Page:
We are excited to share some “breaking news” from our friends at the Central Virginia Battlefields Trust, who have just announced a major new effort at Spotsylvania Court House:
While the 1864 battle of Spotsylvania Court House is best known for the May 12 fighting at the “Bloody Angle,” there was more to the battle than just the Mule Shoe Salient.
And now the Central Virginia Battlefields Trust is excited to announce the acquisition of a vitally important piece of property that will open up more of the story of the battle of Spotsylvania Court House: Myer’s Hill.
“Myer’s Hill is one of the most important pristine sites remaining to be preserved on the Spotsylvania Court House battlefield,” says award-winning historian Gordon Rhea, whose work has focused on the 1864 Overland Campaign, including Spotsylvania Court House. “It is imperative that this key location be saved to enable future generations to walk the ground and understand the momentous events that transpired there.”
Central Virginia Battlefields Trust now has the opportunity to preserve more than 73.3 acres of this important property.
“The story of the second week of fighting at Spotsylvania Court House often gets overlooked in favor of the dramatic story at the Mule Shoe Salient, but there is a tremendous amount we can learn from that second week,” explains historian Chris Mackowski, who has written extensively about the battle of Spotsylvania Court House. “The acquisition of Myer’s Hill will open up that broader story, so people can more fully understand the battle and the commanders.”
The story of Myer’s Hill features local Spotsylvania County troops, colorful Zouaves, a newly minted brigadier general, one of the most successful merchants in Spotsylvania County, and the near-capture of the Army of the Potomac’s commander, George Gordon Meade.
The May 14, 1864, fighting for Myer’s Hill pitted Union Brigadier General Emory Upton, a bold “young Turk” fresh off an innovative attack against the Mule Shoe on May 10, against one of the most irascible, hard-fighting generals in the Confederate army, Robert E. Lee’s “Bad Old Man,” Maj. Gen. Jubal Early.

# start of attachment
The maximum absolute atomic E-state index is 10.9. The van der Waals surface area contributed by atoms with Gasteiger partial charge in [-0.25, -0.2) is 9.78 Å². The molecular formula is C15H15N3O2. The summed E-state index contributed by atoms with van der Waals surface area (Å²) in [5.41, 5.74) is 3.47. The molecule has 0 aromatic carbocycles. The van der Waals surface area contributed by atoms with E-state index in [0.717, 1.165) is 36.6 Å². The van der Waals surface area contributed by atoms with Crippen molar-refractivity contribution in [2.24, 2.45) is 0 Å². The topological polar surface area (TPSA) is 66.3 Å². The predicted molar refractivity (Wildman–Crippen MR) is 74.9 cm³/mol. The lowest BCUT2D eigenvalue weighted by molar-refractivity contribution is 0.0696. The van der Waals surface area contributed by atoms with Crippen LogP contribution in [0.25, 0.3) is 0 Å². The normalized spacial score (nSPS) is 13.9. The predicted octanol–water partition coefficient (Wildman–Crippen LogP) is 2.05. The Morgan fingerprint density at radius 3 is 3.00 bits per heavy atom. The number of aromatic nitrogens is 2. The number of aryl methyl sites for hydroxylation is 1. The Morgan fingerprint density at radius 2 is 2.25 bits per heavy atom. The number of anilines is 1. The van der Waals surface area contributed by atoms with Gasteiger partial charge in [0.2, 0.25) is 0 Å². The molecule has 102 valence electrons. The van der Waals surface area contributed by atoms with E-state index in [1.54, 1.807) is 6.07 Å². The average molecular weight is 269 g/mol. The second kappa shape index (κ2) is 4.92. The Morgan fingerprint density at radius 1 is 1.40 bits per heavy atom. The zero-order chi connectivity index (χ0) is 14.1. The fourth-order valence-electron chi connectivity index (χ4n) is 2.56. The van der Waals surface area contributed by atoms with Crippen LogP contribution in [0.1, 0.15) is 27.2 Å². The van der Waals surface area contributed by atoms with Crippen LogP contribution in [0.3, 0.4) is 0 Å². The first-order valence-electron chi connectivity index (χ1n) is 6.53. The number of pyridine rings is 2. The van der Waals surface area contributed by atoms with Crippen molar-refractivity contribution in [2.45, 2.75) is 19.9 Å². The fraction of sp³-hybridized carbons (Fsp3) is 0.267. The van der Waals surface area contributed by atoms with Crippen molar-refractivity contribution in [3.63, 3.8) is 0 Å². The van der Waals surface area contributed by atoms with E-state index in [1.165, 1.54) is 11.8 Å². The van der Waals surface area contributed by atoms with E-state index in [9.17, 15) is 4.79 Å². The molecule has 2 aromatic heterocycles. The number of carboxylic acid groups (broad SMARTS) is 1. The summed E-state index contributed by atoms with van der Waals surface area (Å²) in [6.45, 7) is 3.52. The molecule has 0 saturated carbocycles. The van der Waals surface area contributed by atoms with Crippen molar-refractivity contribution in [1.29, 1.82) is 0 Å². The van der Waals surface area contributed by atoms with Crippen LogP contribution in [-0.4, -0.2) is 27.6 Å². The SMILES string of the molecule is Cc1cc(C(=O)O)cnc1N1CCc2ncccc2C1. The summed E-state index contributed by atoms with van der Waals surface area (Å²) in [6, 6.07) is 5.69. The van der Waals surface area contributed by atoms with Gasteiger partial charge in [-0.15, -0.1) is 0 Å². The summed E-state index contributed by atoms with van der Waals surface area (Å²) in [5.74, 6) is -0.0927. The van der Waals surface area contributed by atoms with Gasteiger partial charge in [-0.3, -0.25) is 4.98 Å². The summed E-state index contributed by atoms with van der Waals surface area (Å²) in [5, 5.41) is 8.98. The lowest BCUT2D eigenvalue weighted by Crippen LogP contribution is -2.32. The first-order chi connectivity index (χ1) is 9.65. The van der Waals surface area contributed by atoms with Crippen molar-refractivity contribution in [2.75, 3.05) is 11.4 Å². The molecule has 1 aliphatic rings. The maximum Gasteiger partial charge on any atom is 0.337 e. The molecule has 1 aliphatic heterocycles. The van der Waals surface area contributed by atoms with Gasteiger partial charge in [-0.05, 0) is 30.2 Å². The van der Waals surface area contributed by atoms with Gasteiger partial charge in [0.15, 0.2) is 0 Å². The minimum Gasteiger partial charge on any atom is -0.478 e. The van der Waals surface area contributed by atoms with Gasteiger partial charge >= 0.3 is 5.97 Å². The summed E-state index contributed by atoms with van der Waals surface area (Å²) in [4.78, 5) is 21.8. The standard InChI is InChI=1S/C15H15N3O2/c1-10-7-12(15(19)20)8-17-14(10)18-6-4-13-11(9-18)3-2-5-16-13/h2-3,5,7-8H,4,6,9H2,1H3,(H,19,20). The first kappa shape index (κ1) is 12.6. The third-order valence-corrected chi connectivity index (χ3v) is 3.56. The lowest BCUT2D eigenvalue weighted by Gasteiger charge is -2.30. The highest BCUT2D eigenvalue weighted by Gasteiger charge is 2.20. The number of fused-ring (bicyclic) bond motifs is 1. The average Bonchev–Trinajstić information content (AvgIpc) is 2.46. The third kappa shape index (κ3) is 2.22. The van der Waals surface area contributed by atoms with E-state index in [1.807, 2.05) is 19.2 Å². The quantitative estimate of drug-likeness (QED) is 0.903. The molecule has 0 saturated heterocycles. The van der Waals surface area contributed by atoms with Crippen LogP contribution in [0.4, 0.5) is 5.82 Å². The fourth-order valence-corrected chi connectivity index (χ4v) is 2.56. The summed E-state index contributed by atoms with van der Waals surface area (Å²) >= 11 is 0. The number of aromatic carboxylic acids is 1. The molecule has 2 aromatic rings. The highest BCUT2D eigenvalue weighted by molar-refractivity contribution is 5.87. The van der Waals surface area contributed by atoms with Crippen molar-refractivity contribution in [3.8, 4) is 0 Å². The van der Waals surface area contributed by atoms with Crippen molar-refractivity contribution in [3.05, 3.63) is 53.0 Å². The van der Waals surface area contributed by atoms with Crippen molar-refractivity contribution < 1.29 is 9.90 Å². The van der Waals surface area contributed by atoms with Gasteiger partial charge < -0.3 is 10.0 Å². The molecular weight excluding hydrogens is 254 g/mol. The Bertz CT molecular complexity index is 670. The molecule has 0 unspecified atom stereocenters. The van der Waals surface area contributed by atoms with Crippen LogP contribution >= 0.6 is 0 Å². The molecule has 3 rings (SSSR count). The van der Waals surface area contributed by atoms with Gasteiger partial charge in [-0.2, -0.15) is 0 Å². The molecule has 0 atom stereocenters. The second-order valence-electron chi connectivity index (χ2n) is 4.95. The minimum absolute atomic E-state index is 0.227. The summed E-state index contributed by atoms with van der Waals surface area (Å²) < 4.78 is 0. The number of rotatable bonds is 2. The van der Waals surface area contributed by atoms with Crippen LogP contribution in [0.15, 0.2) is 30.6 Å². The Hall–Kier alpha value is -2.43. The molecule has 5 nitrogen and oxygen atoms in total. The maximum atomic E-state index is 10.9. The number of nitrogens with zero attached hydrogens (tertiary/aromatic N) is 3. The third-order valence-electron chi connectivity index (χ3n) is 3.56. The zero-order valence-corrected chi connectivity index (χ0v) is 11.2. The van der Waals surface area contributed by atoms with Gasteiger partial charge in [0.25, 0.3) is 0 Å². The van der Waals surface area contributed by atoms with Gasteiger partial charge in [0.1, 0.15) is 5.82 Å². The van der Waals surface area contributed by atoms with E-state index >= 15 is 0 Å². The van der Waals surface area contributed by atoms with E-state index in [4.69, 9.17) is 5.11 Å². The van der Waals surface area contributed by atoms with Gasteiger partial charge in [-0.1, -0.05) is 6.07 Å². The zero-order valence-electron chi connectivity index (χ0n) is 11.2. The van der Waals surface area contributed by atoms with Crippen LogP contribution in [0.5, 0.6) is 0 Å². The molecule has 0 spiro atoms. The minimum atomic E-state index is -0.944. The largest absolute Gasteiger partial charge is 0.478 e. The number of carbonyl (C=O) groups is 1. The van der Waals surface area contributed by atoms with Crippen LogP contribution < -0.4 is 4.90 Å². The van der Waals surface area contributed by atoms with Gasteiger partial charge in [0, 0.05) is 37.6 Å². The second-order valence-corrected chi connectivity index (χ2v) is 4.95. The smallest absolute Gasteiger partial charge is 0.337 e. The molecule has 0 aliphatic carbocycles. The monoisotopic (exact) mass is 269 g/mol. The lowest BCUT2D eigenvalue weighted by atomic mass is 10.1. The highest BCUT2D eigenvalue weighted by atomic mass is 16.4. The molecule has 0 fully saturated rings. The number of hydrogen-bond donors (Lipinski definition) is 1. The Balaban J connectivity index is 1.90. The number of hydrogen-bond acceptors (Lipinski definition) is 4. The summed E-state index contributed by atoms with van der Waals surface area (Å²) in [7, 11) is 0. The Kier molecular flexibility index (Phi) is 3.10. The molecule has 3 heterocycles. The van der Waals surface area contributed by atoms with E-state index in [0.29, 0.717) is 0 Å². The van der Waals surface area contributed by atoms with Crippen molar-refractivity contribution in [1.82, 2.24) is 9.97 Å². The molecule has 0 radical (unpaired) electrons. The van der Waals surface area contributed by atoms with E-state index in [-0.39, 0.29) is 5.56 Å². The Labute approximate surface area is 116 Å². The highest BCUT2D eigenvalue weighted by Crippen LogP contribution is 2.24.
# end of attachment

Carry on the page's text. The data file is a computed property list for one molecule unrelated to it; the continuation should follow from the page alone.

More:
“Federals hoped to outflank Lee on Lee’s right, so they shifted half the army for a major attack in the Myer’s Hill sector of the battlefield, but muddy roads worked against them,” Mackowski says. “Confederate artillery on Myer’s Hill threatened the new Union position, so Meade gave permission for his men to take it.”
First up the hill were two Fifth Corps regiments, the 140th New York and the 91st Pennsylvania infantry—two Zouave units wearing brightly colored uniforms patterned after the French foreign legion. They drove away Confederate cavalrymen from the 9th Virginia Cavalry, which consisted of horsemen raised from the local area. Independently, Upton led 800 men on a charge to take the hill but found it occupied by the Zouaves by the time he reached the summit. He deployed his men in a defensive position to further secure it.
“Lee still wasn’t sure what the Federals were up to by this point, so he ordered Early to retake the hill,” Mackowski says. “In the meantime, Meade rode to the hilltop to see the situation for himself. In the ensuing fight, Confederate cavalry nearly captured Meade, who only barely escaped.”
Angry, Meade ordered the hill re-taken. This time, four brigades swept forward, but by that time, Lee had better determined Federal intentions and withdrew Early’s men to a more secure position. Federals retook the hill and occupied it for the remainder of the battle, which lasted through May 21.
“Spotsylvania is one of the seismic battles of the Civil War,” says legendary historian Ed Bearss, former chief historian for the National Park Service. “At Myer’s Hill Grant was checked, but he goes back and takes it. The fighting for the hill results in a crucial two-day delay for his army.”
This significant acquisition of Myer’s Hill comes with a purchase price of $450,000.00. We also have much work to do on the property. CVBT will need to raise $460,000.00 to cover our immediate costs.
Fortunately, we again have the opportunity for $1-to-$1 matching funds that will double donations. This is an increasingly rare opportunity to preserve an almost completely intact battlefield—one that history has paid little attention to nevertheless is so important to the entire story.
Myer’s Hill counts as one of CVBT’s larger preservation efforts in the twenty-two years we have been saving our history. The good news is that we have had other efforts in this price range and we have successfully satisfied those challenges. Not long ago, for instance, we completed the $1 million pledge to help save Slaughter Pen Farm. Having accomplished a goal as lofty as that, we certainly can dig deep and make short work of this important project.
Make no mistake: this is a large challenge for a small organization such as CVBT. You can donate here.
Earlier this year, CVBT preserved 14.4 acres along Brock Road where the Fifth Corps launched part of its attacks against Laurel Hill on May 8, 1864. Coupled with this new opportunity to preserve Myer’s Hill, CVBT will save 87.8 acres of important hallowed ground from the battle of Spotsylvania Court House this year alone.
That will bring our total at Spotsylvania up to 132.7 acres—part of the nearly 1,300 acres CVBT has preserved on all four of the area’s major battlefields.
Battlefields are “outdoor classrooms” and provide an invaluable place to study and reflect upon our past. Stay tuned for additional exciting news and information as CVBT works to preserve the Myer’s Hill.
CVBT continues to preserve the ground from which we may hear the faint echoes of battle, and the voices of those who gave so much in a defining moment of our still-young country.